Item description for Fever & Thirst: A Missionary Doctor Amid the Christian Tribes of Kurdistan by Gordon Taylor...
Overview A New York country doctor's experiences in Northwest Iran and with the Christian tribes of Kurdistan. This book covers the life of Dr Grant, a walking contradiction, a man who ruined his health with his own medicine, and an apolitical man whose very existence bristled with political import, an author and a man whose name was spoken with reverence.
Publishers Description The first Americans to work with the people of the Middle East were neither spies nor soldiers. They were, in fact, teachers, printers, and missionaries, of whom one was a country doctor from Utica, New York. In June of 1835, Asahel Grant, M.D., and his bride Judith, sailed from Boston, to heal the sick and save the world. Their destination was the town of Urmia, in Northwest Iran, and their intended flock, the Nestorian Christians, who lived there, and in the mountains of Hakkari, across the border in Ottoman Kurdistan. Into the next eight years, Grant packed ten lifetimes' worth of danger, heartbreak, and exertion.
Citations And Professional Reviews Fever & Thirst: A Missionary Doctor Amid the Christian Tribes of Kurdistan by Gordon Taylor has been reviewed by professional book reviewers and journalists at the following establishments -
Booklist - 12/01/2005 page 8
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Studio: Academy Chicago Publishers
Est. Packaging Dimensions: Length: 9" Width: 6.05" Height: 1.23" Weight: 1.22 lbs.
Release Date Nov 1, 2005
Publisher Academy Chicago Publishers
ISBN 0897335376 ISBN13 9780897335379
Availability 0 units.
More About Gordon Taylor
Gordon E. Taylor is an independent scholar and writer who has long been fascinated by the peoples and places of the Middle East, where he has taught English, lived, and travelled. He holds a B.A. degree from Lawrence University, in Appleton, Wisconsin, where he studied History and Theatre. "Fever and Thirst" is the culmination of a lifetime's fascination with the mountains of Hakkari, in southeast Turkey, and the Kurds and Assyrian Christian mountaineers who made those mountains their home.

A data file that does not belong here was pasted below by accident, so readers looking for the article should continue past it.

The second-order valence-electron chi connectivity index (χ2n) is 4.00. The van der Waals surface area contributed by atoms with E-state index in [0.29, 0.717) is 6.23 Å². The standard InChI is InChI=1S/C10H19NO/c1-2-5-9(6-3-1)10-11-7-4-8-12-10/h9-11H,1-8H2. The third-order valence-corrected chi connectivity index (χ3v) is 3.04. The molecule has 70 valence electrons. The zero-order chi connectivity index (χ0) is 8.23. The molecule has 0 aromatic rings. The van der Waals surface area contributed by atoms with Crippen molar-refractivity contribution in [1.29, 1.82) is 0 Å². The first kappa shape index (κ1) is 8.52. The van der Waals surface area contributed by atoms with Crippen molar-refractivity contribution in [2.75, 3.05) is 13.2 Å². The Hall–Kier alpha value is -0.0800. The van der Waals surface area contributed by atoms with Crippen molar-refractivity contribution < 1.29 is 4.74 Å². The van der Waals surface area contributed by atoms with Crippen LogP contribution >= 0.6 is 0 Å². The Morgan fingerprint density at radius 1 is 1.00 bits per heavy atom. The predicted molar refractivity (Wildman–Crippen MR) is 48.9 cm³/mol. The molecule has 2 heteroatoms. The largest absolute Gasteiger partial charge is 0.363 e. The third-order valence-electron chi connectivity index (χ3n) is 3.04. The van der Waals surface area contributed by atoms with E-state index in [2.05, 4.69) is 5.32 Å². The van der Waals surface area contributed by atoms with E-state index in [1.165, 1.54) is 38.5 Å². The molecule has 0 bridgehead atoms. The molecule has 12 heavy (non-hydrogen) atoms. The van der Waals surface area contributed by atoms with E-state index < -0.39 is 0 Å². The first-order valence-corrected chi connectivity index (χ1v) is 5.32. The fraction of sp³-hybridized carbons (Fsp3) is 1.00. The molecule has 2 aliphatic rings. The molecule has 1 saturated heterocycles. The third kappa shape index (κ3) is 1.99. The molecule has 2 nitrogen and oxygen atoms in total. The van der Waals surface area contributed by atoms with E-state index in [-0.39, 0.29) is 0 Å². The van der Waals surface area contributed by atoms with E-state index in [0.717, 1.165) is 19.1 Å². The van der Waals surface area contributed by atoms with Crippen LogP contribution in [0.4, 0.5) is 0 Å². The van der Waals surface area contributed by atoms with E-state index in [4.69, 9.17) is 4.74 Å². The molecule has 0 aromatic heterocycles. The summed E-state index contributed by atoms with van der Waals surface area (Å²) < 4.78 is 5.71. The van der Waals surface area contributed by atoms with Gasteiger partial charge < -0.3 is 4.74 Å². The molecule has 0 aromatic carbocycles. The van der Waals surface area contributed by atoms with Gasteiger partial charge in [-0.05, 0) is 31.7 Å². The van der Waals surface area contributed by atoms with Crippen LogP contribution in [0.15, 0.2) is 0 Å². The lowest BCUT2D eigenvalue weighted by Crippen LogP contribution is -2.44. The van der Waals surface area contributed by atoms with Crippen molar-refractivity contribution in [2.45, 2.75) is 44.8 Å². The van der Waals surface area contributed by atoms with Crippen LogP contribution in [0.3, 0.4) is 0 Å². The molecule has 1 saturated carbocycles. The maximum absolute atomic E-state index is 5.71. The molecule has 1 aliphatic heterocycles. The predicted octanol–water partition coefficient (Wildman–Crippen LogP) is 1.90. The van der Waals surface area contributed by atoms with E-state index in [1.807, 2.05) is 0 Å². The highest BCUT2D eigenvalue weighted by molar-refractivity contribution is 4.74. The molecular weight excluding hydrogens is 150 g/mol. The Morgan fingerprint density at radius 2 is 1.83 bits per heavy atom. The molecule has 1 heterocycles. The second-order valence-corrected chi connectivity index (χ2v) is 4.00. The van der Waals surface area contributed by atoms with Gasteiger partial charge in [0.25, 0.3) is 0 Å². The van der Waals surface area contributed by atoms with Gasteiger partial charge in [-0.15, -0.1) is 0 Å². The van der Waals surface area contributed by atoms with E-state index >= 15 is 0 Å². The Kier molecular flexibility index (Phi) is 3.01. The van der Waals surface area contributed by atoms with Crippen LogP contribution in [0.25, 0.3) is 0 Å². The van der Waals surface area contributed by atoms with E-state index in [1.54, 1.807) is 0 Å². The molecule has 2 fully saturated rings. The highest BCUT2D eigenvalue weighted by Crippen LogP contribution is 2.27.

Reviews - What do customers think about Fever & Thirst: A Missionary Doctor Amid the Christian Tribes of Kurdistan?
Fascinating and well-written Jul 26, 2006
Before I read this book I knew little about this part of the world and nothing about the 19th-century missionary movement. The author writes with grace and confidence and has a reasssuring command of his subject. The book makes accessible a particularly complicated political arena and the motivations -- so foreign to a 21st-century reader -- of a passionate individual determined, at all costs, to bring Protestantism (and medical help) to the Christians of Kurdistan. Highly recommended.
Compelling and significant tale of faith and tragedy May 31, 2006
An extraordinary book. This slice of 19th Century history, remarkable in its own right, is background to much of the strife in today's geopolitical news. My benchmarks for such things being David Fromkin's wonderful A Peace to End All Peace, and Karl Meyer's Tournament of Shadows, plus the works of Peter Hopkirk, I can safely say Taylor surpasses them all in rendering complex events, timelines, and relationships with clarity and immediacy. Fever and Thirst fills out an extra perspective on the machinations at the fringes of the Great Game, and serves up a hugely erudite portrait of fractious Christian attempts at empire-building in the Middle East circa 1840, mischief which remains at the heart of so much woe in that region. Taylor is not afraid occasionally to render sophisticated judgments on everything from the missionary's apolitical disengagement to the quality of the local wine (which I'll remember to forego should the occasion arise). It's reassuring that the author has opinions on his topic, and cares to express them. Likewise, that he can find some wry humor in such a tale of Romantic - even obsessive - zeal, despite the horrendous human cost he has catalogued. Fascinating detail and broad learning underpin the superbly sustained narrative (including some finer points of Christian theology, not to mention the history of the Ottoman Empire, about which it's hard to imagine many Westerner knowing a useful amount these days), and a controlled dramatic tone pushes the character-driven story forward. Fever and Thirst is particularly good at portraying the endless political chaos in the soul of the regions then nominally under Turkish domination, characterized by ever-shifting alliances, greed and betrayal. Artfully written and thoroughly enjoyable, the book offers lessons we may be thankful for, especially those that resonate with our contemporary experience, in particular the hubris, ignorance and fantasy at the heart of our misbegotten role as Crusaders still. Highly recommended.